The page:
Clarifying the Language of Chance Using Basic Conditional Probability Reasoning: The Monty Hall Problem

Author(s)
Pejmon Sadri

ABSTRACT

Clarity and preciseness in the use of language is crucial when communicating mathematical and probabilistic ideas. Lack of these can make even the simplest problem difficult to understand and solve. One such problem is the Monty Hall problem. In the past, a controversy was stirred among professional mathematicians when trying to reach a consensus on a solution to the problem. The problem still creates confusion among some of those who are asked to solve it for the first time. We purport to demonstrate the use of more precise language of basic conditional probability could have prevented the controversy.

Clarity and preciseness in the use of language is crucial when communicating mathematical and probabilistic ideas. Lack of these can make even the simplest problem difficult to understand and solve. One such problem is the Monty Hall problem. In the past, a controversy was stirred among professional mathematicians when trying to reach a consensus on a solution to the problem. The problem still creates confusion among some of those who are asked to solve it for the first time. We purport to demonstrate the use of more precise language of basic conditional probability could have prevented the controversy.

Cite this paper

P. Sadri, "Clarifying the Language of Chance Using Basic Conditional Probability Reasoning: The Monty Hall Problem,"*Open Journal of Discrete Mathematics*, Vol. 2 No. 4, 2012, pp. 164-168. doi: 10.4236/ojdm.2012.24033.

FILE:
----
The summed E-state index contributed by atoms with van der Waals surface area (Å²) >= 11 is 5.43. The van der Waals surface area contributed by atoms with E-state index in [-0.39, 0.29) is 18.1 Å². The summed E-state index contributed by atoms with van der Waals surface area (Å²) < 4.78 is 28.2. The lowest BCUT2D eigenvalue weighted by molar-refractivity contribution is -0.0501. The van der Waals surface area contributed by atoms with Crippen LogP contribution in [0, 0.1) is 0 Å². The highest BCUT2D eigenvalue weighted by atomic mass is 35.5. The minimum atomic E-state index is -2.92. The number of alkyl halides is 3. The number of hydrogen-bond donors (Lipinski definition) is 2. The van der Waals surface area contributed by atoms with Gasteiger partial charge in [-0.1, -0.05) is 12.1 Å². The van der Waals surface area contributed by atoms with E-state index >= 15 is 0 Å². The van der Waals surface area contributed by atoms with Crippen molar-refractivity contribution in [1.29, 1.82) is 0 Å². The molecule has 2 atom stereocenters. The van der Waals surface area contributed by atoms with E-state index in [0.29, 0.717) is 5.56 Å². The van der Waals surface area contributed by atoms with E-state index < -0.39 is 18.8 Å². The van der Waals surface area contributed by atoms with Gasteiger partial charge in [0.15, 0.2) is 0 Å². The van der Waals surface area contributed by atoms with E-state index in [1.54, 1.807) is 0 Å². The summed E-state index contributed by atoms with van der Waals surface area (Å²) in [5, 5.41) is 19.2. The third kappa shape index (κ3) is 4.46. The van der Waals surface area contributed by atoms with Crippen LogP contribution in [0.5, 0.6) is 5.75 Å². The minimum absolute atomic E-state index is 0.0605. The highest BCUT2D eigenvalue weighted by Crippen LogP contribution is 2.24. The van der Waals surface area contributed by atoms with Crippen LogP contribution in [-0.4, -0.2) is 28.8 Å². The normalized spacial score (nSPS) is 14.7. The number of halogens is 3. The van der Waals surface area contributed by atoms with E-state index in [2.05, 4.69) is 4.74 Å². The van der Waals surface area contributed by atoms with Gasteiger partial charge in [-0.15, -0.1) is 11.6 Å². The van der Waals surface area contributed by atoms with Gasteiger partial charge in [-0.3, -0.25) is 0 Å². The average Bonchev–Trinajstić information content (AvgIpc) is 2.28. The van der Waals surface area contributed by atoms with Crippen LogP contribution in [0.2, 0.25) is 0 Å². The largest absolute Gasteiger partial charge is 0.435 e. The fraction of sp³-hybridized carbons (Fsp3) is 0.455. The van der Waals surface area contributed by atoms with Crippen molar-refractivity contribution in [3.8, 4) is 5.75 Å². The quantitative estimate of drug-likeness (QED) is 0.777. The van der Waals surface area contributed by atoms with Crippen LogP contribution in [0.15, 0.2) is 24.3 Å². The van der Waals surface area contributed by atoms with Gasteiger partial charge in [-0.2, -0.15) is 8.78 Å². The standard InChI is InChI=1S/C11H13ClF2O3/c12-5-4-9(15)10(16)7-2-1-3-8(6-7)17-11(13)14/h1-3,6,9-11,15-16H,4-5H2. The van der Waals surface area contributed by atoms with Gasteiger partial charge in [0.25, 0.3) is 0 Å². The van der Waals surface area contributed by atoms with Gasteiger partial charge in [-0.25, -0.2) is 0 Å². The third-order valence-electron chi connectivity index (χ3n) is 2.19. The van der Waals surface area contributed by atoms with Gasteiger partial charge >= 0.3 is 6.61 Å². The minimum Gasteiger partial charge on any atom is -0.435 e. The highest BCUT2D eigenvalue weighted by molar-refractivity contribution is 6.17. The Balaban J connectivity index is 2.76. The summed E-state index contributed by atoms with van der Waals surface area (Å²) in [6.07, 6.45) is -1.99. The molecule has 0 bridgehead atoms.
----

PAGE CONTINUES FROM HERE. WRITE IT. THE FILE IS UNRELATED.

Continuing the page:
P. Sadri, "Clarifying the Language of Chance Using Basic Conditional Probability Reasoning: The Monty Hall Problem,"

References

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[1] J. Mestre, “Hispanic and Anglo Students’ Misconceptions in Mathematics,” ERIC Digest, 1989.

[2] K. Abouchedid and R. Nasser, “The Role of Presentation and Response Format in Understanding, Preconceptions and Alternative Concepts in Algebra Problems,” Notre Dame University, Lebanon, 2000.

[3] L. Wittgenstein, “Remarks on the Foundations of Mathematics,” Revised Edition, MIT Press, Cambridge, 1983.

[4] E. Barbean, “Fallacies, Flaws, and Flimflam,” The College Mathematics Journal, Vol. 24, No. 2, 1993, pp. 149-154.

[5] C. M. Grinstead and J. L. Snell, “Introduction to Probability,” 2nd Edition, American Mathematical Society, Providence, 1998.

[6] M. vos Savant, “Ask Marilyn Column,” Parade Magazine, September 2, 1990, p. 14.

[7] M. vos Savant, “Ask Marilyn Column,” Parade Magazine, December 2, 1990, p. 28.

[8] American College of Physicians—American Society of Internal Medicine, “Compendium of Primers,” Effective Clinical Practice, Vol. 3, No. 3, 2000, p. 2.

[9] M. Hilger, “Texas Hold’em Odds and Probabilities: Limit, No Limit, and Tournament Strategies,” 1st Edition, Dimat Enterprises, Inc., Duluth, 2006.

[10] C. Darwin, “On the Origin of Species, the Illustrated Edition,” Sterling Publishing, New York, 2008.

[11] M. Born, “Physics in My Generation,” Springer-Verlag, New York, 1969.

[12] B. Greene, “The Elegant Universe: Superstrings, Hidden Dimensions, and the Quest for the Ultimate Theory,” W. W. Norton & Company, New York, 2003.